A University of Regina postgraduate student wants to hear from anyone who has been swimming, fishing or relaxing at one of Saskatchewan’s lakes this summer.
Lushani Nanayakkara is conducting a survey about the different ways people use the many prairie lakes across southern Saskatchewan.
“We basically want to know public perceptions about these lakes,” she said. “It is important that we have an understanding of what the public uses these lakes for, what they’re concerned about if they have any and their general ideas about these systems, because we have this really good database of knowledge about the water quality and the natural science aspect. So this survey is our attempt to incorporate some public information into this study.”
She is a PhD candidate in biology at the University of Regina and has been visiting lakes since 2011, when she started to conduct an ecosystem survey of the factors that determine food web dynamics.
Her research is supervised by Dr. Björn Wissel and Dr. Peter Leavitt, who are both professors in the Department of Biology at the University of Regina.
Nanayakkara has already done a pilot study in 2013 at a number of lakes.
She surveyed people at seven regional parks, including Lac Pelletier near Swift Current, to ask them how they are using the different lakes.
“It was a much smaller set of lakes and the response rate wasn’t that great,” she said. “So we thought we’ll do another more extensive survey this year and try to expand its geographical range that we’re distributing the surveys in.”
There were 65 respondents to the pilot survey. They identified a variety of issues of concern to them.
“They’re certainly concerned about things like shore development and agricultural runoff, and the impacts that have on water quality,” she said. “In general most of the lakes will be used for fishing as well. So they’re concerned about things like overfishing.”
The current survey has been expanded to include other prairie lakes across southern Saskatchewan from North Battleford to the Melfort and Humboldt areas as well as the Qu’Appelle lake system and Blackstrap Lake.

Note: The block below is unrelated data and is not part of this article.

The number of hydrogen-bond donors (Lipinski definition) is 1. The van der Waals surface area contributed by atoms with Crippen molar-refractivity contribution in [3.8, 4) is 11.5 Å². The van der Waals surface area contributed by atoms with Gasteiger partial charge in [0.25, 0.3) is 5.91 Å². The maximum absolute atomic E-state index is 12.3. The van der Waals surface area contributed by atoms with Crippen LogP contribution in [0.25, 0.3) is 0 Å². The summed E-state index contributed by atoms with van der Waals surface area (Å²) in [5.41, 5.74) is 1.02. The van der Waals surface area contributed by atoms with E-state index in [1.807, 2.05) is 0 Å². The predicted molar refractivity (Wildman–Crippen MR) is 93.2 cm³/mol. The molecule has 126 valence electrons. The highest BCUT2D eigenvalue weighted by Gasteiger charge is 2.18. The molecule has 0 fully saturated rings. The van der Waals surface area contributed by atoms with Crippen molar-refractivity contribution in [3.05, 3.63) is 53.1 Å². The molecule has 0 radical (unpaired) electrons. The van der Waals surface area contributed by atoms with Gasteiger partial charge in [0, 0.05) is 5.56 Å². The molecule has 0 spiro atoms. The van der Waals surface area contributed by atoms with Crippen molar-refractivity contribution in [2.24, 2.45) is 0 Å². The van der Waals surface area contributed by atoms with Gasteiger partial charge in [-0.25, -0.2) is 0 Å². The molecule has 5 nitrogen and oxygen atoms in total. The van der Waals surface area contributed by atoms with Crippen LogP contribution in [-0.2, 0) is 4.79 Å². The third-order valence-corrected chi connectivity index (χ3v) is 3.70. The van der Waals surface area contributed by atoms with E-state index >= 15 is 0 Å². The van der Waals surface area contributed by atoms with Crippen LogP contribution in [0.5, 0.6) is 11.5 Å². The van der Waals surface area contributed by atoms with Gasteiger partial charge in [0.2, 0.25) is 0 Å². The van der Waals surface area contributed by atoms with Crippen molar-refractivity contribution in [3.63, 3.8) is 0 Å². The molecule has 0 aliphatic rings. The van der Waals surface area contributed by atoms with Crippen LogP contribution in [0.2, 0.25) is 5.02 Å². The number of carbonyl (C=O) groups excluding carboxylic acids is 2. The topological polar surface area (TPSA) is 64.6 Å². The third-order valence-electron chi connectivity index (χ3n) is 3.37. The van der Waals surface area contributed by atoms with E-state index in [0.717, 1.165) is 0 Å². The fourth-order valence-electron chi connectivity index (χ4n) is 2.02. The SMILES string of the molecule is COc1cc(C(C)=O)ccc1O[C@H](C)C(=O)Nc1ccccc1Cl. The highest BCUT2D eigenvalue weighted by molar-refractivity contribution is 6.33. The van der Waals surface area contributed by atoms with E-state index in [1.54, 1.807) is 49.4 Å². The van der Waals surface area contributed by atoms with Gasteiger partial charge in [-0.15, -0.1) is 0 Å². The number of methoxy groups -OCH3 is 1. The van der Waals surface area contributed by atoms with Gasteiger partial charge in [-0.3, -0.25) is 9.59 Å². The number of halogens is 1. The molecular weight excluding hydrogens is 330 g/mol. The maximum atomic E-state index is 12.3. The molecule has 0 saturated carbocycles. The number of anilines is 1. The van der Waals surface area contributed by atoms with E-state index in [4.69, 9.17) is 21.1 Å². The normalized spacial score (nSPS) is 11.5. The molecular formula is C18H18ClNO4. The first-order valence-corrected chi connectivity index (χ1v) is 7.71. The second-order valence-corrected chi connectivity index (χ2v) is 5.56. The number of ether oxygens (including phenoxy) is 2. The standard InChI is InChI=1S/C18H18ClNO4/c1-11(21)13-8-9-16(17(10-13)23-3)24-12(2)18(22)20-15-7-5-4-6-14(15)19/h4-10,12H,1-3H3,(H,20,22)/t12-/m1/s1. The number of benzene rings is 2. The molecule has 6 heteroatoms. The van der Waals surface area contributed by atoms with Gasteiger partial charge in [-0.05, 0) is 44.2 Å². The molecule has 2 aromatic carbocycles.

According to Dr. Wissel there has been a strong response from lake users in the Regina area and along the Qu’Appelle lakes.
“A lot of our study lakes are in the Swift Current area and also around Humboldt and so that’s why we think it’s so important to get the word out,” he said. “We do have some of these smaller lakes that we have been sampling for a long time. So for us it’s critical to also get a good regional representation and response rate for the whole southern part of the province for all the prairie lakes.”
The current survey has already been completed by more than 300 people. The efforts to obtain input from lake users have been expanded for this survey to include the use of social media and the survey can also be completed online.
Nanayakkara has been visiting some of the lakes this summer to make people aware of the survey and to request their input.
“The response is quite positive when I approach them in person,” she said. “Most of them are happy to give that feedback because they have issues they would like to bring up and they don’t actually have an outlet to do so. So I think this survey provides a good opportunity to provide their feedback and let us know what they’re thinking and what’s going on in these systems because they see that are happening throughout the summer or year round.”
Dr. Wissel noted University of Regina scientists have been conducting fairly extensive sampling programs for a number of lakes across the province for many years.
This sampling data from their ongoing biological and chemical lake studies as well as the information from the lake user survey will be used to develop best management practices for these sensitive prairie lake ecosystems.
“Many of these lakes don’t really have a natural outflow,” he said. “So all the nutrients, all the salts that go in, stay in there for a long time. Scientifically these lakes are really interesting, highly diverse in water quality and salinity, in fish presence or absence, in the composition of the invertebrates.”
The prairie lakes face a variety of development pressures due to the concentration of the population in the southern part of the province.
“There are big proposals to remove water from the Qu’Appelle chain for several potash mines, agriculture is removing huge amounts of water for irrigation, cities remove water for their use and ultimately all the wastewater goes back into the same system,” he said. “So we have a lot of lakes, but we don’t have a lot of water, and that’s why these lakes are highly vulnerable due to the human impact as well as climate variability.”
Participants in the lake use survey will have a chance to win fishing rod prizes. For more information about the lake survey or to receive a questionnaire, send an e-mail to Nanayakkara at firstname.lastname@example.org. The lake user survey can also be completed online at: http://www.sogo http://ift.tt/1Pv3tyo.
via SW Sask News – Prairie Post – Prairie Post http://ift.tt/1Pv3vX3